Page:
Art Carney Net Worth

Art Carney Net Worth is around $16 Million. He was an American Actor who showcased his talent in theatre, radio and television. He was best known for his role as Ed Norton on the pioneering television sitcom ‘The Honeymooners’. He also starred in several feature films and received many awards for his acting skills. He was a dedicated philanthropist, and supported organizations such as the March of Dimes and the American Red Cross.

Born on November 4, 1918, in Mount Vernon, New York, Art Carney showed an early interest in acting and attended the AADA (American Academy of Dramatic Arts) to hone his talents. He was drafted in World War II and served as an infantryman, but suffered a leg injury that left him with a permanent limp.

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After returning home from the war, he continued to pursue his career as an actor and appeared on television and on the stage. He landed the role of Ed Norton on The Honeymooners, which ran from 1955 to 1956 and again in 1966-1970. During this time, he won several awards for his performance, including four Emmys and a Golden Globe.

In 1974, he starred as the title character in the comedy film Harry and Tonto, and earned an Academy Award nomination for his work. He also appeared on television in various guest roles, notably as the kind-hearted farmer Irv Manders in the horror film Firestarter and theatrical producer Bernard Crawford in the comedy-drama The Muppets Take Manhattan.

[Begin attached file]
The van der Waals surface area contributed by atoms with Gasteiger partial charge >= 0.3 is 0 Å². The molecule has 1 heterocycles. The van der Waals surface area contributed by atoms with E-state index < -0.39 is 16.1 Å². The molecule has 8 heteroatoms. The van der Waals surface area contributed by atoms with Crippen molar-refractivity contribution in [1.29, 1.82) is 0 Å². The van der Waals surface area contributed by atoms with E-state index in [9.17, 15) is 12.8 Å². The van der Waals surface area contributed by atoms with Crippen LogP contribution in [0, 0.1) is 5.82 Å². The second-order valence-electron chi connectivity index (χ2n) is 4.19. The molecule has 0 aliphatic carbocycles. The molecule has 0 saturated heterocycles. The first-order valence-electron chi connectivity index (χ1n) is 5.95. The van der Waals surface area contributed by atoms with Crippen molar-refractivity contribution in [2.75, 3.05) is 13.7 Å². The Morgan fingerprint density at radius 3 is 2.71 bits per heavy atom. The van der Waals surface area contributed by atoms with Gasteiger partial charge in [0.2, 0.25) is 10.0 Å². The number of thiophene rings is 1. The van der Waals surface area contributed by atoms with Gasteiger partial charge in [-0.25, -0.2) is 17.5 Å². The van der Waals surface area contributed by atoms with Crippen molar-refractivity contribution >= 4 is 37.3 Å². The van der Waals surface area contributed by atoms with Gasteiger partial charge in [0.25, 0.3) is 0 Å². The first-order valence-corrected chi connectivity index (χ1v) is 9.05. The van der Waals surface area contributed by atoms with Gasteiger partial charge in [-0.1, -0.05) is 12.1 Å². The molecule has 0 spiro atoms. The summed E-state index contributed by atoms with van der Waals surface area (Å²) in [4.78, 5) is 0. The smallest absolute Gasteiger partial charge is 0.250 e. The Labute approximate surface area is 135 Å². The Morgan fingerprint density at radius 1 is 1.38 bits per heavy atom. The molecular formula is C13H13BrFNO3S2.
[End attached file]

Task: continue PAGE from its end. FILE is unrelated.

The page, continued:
After retiring from active acting in the late 1980s, Carney took on voice roles in animated series and movies such as The Jungle Cubs and the crotchety, wise-cracking rabbit Patch in the Disney film Holes. In addition, he appeared as Amos Willoughby in the drama TV series House Calls and thrill-seeking bank robber Al in the television film Going in Style.

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Carney died in 2003 at the age of 85. He is buried at Holy Cross Cemetery in Mount Vernon, New York. His legacy continues to live on in the many television and film roles that he portrayed throughout his life. He was an inspiration to many people, and he will be remembered for his dedication to his craft and his generous nature. In his later years, he was able to retire comfortably and enjoy the fruits of his labors.